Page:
James Ponsoldt has a drinking problem. The problem is that he apparently can’t stop making movies about drinking. Since 2006, he’s directed the following — and only the following: Off the Black, about the relationship between a teen and an alcoholic high school umpire; 2012’s Smashed, about the relationship between an alcoholic husband and wife; and this summer’s critical darling, The Spectacular Now. It’s about the relationship between two mismatched high school students, a wallflower who gets As and a charmer who gets drunk.
There are artists who can pull this off. Charles Bukowski is an obvious example. Almost everything he wrote referenced drinking. Bukowski, however, was a genius, whereas Ponsoldt is a 35-year-old film school grad, a competent filmmaker better known for coaxing well-reviewed performances from actors than for telling stories that defy formula.
The writer-director has told so many by-the-numbers addiction and recovery stories, in fact, that I wondered whether some dark secret, some substantial personal connection to substance abuse, drove him to visit the same theme again and again. I’ll tell you, uncovering the sordid truth took some googling. Ponsoldt clearly doesn’t like to talk about his struggle with the sauce. Probably because it didn’t amount to much.
“My teenaged years involved getting busted for shoplifting,” he confessed to Time Out New York in July. “I drank way too much ... then I met someone who wanted nothing to do with any of that, and the person helped, me focus more.”
It reads like a pitch session for one of his pictures. Here’s the thing: Ponsoldt goes on to admit he’s talking about stuff that happened when he was 16. High school hijinks. James, you acted out in your teens; you didn’t get addicted to heroin and become a male prostitute in LA. You had a little too much fun growing up in Georgia. Get over it.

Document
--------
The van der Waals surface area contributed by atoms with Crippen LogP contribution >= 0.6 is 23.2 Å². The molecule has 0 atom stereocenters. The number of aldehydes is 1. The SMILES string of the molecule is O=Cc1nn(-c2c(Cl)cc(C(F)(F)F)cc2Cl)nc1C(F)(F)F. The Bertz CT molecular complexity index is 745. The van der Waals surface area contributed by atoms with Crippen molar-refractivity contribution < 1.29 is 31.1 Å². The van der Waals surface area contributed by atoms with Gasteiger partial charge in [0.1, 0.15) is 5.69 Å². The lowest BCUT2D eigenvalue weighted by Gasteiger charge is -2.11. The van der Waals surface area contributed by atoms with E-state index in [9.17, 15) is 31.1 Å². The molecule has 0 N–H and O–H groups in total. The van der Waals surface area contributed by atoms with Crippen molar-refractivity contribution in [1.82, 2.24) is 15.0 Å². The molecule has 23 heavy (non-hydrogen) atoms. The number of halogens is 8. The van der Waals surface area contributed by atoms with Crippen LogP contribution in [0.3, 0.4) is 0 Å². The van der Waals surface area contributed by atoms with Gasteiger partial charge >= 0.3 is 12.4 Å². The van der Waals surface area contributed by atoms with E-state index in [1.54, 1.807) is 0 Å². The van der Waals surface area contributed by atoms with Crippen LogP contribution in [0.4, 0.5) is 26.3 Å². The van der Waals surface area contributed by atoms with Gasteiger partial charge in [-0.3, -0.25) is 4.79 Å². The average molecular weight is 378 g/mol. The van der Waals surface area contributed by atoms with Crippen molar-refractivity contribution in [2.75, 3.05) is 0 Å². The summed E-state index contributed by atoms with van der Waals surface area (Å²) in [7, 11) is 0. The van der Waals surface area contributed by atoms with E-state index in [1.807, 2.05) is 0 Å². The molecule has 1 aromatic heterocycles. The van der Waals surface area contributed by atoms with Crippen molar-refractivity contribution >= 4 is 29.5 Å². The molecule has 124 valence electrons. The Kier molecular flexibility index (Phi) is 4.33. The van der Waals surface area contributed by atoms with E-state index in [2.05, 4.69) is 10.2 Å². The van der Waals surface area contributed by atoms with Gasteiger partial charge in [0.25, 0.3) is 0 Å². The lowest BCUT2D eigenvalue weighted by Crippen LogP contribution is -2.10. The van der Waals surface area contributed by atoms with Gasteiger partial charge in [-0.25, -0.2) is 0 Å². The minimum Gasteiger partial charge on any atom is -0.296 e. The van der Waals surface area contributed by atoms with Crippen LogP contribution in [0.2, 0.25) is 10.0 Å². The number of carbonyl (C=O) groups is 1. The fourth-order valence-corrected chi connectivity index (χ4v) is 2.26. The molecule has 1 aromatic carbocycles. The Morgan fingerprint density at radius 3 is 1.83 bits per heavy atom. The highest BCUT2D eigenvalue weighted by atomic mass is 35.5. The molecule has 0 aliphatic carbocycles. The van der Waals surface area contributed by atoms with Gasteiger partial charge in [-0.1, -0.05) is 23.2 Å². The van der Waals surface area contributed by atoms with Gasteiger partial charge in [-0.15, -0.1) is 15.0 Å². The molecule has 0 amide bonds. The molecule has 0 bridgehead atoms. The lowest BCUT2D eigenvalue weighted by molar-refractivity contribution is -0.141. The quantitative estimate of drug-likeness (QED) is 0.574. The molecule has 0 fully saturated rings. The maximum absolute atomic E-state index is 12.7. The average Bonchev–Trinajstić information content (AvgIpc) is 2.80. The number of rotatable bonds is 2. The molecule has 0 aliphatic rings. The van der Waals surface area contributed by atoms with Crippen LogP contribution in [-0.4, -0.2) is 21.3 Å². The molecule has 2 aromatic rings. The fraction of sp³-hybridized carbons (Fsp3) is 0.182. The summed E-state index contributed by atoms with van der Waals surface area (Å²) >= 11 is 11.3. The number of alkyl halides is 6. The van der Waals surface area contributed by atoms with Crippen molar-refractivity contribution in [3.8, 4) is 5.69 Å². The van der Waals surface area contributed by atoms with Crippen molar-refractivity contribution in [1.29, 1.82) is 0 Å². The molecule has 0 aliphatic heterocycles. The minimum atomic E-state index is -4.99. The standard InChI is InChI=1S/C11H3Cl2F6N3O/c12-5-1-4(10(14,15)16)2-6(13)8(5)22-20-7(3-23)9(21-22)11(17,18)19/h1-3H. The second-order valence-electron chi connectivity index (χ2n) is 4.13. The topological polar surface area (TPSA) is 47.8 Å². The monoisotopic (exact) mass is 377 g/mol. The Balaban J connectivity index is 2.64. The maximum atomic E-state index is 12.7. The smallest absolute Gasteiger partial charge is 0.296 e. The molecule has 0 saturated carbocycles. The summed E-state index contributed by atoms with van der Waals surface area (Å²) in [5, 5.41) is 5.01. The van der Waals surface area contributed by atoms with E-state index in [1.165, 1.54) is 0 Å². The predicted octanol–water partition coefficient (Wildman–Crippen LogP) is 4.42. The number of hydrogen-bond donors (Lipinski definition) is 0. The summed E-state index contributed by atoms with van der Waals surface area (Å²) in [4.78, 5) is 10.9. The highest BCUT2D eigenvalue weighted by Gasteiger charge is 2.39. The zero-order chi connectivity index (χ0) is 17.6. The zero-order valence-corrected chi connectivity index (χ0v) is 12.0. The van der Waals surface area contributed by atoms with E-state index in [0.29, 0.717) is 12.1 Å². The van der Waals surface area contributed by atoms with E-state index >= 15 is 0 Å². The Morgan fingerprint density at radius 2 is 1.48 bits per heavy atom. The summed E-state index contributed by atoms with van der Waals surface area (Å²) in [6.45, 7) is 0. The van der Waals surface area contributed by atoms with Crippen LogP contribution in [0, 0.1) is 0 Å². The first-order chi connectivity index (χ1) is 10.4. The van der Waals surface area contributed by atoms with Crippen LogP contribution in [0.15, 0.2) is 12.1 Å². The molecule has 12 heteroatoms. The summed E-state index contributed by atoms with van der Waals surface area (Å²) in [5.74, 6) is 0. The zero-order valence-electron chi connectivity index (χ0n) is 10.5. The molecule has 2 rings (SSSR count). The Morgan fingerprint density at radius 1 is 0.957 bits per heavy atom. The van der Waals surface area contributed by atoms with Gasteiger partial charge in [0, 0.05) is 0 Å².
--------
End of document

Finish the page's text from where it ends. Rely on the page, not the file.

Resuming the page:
Now that we’ve solved that mystery, on to the question of why The Spectacular Now is among the summer’s highest-rated films when it’s little more than a well-intentioned but immensely predictable Say Anything… clone. In the John Cusack role, we have Miles Teller (Rabbit Hole) as Sutter, a senior who never leaves home without his flask. Filling Ione Skye’s shoes is Shailene Woodley (The Descendants) as Aimee, a beautiful bookworm who’s never had a boyfriend.
Based on Tim Tharp’s acclaimed YA novel, the movie offers a coming-of-age tale that’s as familiar as it is affectingly acted. Sutter and Aimee find themselves attracted to each other, as opposites so often do, and run out the graduation-year clock going to class, to the prom and to bed together. As in the Cameron Crowe classic, daddy issues loom like dark clouds on the horizons of both characters’ stories. But it’s Sutter’s backstory that poops the party just as they come into welcome focus and the movie begins to hit its stride.
In a third act bereft of a beat you can’t see coming miles away, our perpetually buzzed hero inexplicably takes his eye off the ball he’s having with this remarkable young creature (Woodley gives a performance of impressive depth) and insists on tracking down his deadbeat dad (Kyle Chandler). As is always the case, the guy lives surprisingly close by, hiding in plain sight.
The reunion between the two proves to be a checklist of recovery-lit clichés — and, if I’m not wrong, manages to contribute a few new ones. I won’t even get into the movie’s trite, simple-minded ending. Let’s just say that the filmmaker would be well advised to branch out and explore new narrative territory, and a spectacular time to start would be now.